After wandering through the Schools for Chiapas Mayan Food Forest incubator in Part I, and witnessing the resistance by the First Peoples of southern Mexico to powerful corporate and governmental forces intent on destroying their autonomy and culture in Part II, we conclude with a look back to a past marvelous and shameful and towards a future carved on the shell of a snail.
“The diet of the people here before the Spanish conquest was so much more than corn and beans,” explains Paco Vazquez, a coordinator with Prodmedios, a media company based in San Cristóbal that empowers local communities all over Mexico to tell their own stories using a wide variety of media. Raised on the outskirts of what was once the Aztec capital, Paco is a direct descendant of the Nahuatl water architects who constructed the floating gardens and aquaculture the Spanish marveled at and then destroyed. Five centuries have transformed a city once laced by clear running canals into a diesel-choked metropolis; so Paco knows something about lost knowledge.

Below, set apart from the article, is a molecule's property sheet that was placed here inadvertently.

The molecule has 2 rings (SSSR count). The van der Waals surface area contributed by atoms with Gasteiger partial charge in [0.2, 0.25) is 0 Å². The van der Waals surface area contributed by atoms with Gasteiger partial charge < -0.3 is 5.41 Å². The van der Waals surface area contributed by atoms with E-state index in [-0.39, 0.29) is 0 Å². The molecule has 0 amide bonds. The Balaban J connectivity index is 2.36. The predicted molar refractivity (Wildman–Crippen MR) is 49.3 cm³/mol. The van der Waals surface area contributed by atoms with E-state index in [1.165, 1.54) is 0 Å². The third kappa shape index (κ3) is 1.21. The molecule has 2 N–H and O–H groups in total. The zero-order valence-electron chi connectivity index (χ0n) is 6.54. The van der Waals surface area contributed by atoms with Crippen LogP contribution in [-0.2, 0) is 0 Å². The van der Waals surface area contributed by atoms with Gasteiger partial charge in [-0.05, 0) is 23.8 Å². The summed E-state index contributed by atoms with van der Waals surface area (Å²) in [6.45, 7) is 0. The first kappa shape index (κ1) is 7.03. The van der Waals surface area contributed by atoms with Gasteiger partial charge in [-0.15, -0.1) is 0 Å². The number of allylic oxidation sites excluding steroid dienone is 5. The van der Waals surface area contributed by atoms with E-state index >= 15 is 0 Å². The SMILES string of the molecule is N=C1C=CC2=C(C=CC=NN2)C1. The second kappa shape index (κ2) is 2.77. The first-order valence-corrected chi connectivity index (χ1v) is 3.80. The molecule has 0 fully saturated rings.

“Mayan astronomers calculated the Big Bang, it’s their biggest number. They used base 20; so much the Spanish could have learned from. The Mayans also had knowledge of sustainability. The system of encomienda destroyed the food forests. Limited to one finca, the people had no time or energy left to even get to the forest. People here were impoverished by the colonial system, they were not poor before.”